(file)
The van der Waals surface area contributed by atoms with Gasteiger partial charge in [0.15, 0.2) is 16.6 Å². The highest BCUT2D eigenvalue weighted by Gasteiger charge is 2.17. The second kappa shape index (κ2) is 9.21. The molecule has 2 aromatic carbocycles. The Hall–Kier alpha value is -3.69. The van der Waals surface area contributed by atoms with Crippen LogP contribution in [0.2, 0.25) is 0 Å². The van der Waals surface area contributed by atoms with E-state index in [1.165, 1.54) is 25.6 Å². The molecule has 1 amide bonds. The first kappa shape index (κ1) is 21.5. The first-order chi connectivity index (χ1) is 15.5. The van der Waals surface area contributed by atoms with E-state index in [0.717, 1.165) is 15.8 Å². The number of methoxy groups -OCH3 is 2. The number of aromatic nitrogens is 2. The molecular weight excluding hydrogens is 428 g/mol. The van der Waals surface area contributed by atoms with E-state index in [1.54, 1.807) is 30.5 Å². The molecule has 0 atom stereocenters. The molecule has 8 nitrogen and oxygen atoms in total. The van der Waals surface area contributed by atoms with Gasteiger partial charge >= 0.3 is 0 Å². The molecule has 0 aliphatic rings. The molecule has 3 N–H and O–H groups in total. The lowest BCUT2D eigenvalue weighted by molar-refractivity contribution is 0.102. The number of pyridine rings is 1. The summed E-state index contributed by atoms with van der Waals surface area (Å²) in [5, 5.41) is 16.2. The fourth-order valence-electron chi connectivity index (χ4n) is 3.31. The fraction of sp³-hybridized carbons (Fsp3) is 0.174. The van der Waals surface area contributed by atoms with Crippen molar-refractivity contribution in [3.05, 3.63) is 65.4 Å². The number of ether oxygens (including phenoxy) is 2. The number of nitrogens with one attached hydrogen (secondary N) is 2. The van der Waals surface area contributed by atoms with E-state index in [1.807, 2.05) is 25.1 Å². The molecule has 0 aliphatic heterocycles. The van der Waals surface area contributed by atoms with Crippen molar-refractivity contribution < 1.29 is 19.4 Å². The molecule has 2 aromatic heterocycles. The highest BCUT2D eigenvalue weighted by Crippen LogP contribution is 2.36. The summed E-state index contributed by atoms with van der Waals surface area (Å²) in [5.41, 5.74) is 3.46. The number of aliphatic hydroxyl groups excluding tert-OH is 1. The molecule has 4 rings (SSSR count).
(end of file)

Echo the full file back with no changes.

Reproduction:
The van der Waals surface area contributed by atoms with Gasteiger partial charge in [0.15, 0.2) is 16.6 Å². The highest BCUT2D eigenvalue weighted by Gasteiger charge is 2.17. The second kappa shape index (κ2) is 9.21. The molecule has 2 aromatic carbocycles. The Hall–Kier alpha value is -3.69. The van der Waals surface area contributed by atoms with Crippen LogP contribution in [0.2, 0.25) is 0 Å². The van der Waals surface area contributed by atoms with E-state index in [1.165, 1.54) is 25.6 Å². The molecule has 1 amide bonds. The first kappa shape index (κ1) is 21.5. The first-order chi connectivity index (χ1) is 15.5. The van der Waals surface area contributed by atoms with E-state index in [0.717, 1.165) is 15.8 Å². The number of methoxy groups -OCH3 is 2. The number of aromatic nitrogens is 2. The molecular weight excluding hydrogens is 428 g/mol. The van der Waals surface area contributed by atoms with E-state index in [1.54, 1.807) is 30.5 Å². The molecule has 0 atom stereocenters. The molecule has 8 nitrogen and oxygen atoms in total. The van der Waals surface area contributed by atoms with Gasteiger partial charge >= 0.3 is 0 Å². The molecule has 0 aliphatic rings. The molecule has 3 N–H and O–H groups in total. The lowest BCUT2D eigenvalue weighted by molar-refractivity contribution is 0.102. The number of pyridine rings is 1. The summed E-state index contributed by atoms with van der Waals surface area (Å²) in [5, 5.41) is 16.2. The fourth-order valence-electron chi connectivity index (χ4n) is 3.31. The fraction of sp³-hybridized carbons (Fsp3) is 0.174. The van der Waals surface area contributed by atoms with Crippen molar-refractivity contribution in [3.05, 3.63) is 65.4 Å². The number of ether oxygens (including phenoxy) is 2. The number of nitrogens with one attached hydrogen (secondary N) is 2. The van der Waals surface area contributed by atoms with E-state index in [1.807, 2.05) is 25.1 Å². The molecule has 0 aliphatic heterocycles. The van der Waals surface area contributed by atoms with Crippen molar-refractivity contribution < 1.29 is 19.4 Å². The molecule has 2 aromatic heterocycles. The highest BCUT2D eigenvalue weighted by Crippen LogP contribution is 2.36. The summed E-state index contributed by atoms with van der Waals surface area (Å²) in [5.41, 5.74) is 3.46. The number of aliphatic hydroxyl groups excluding tert-OH is 1. The molecule has 4 rings (SSSR count).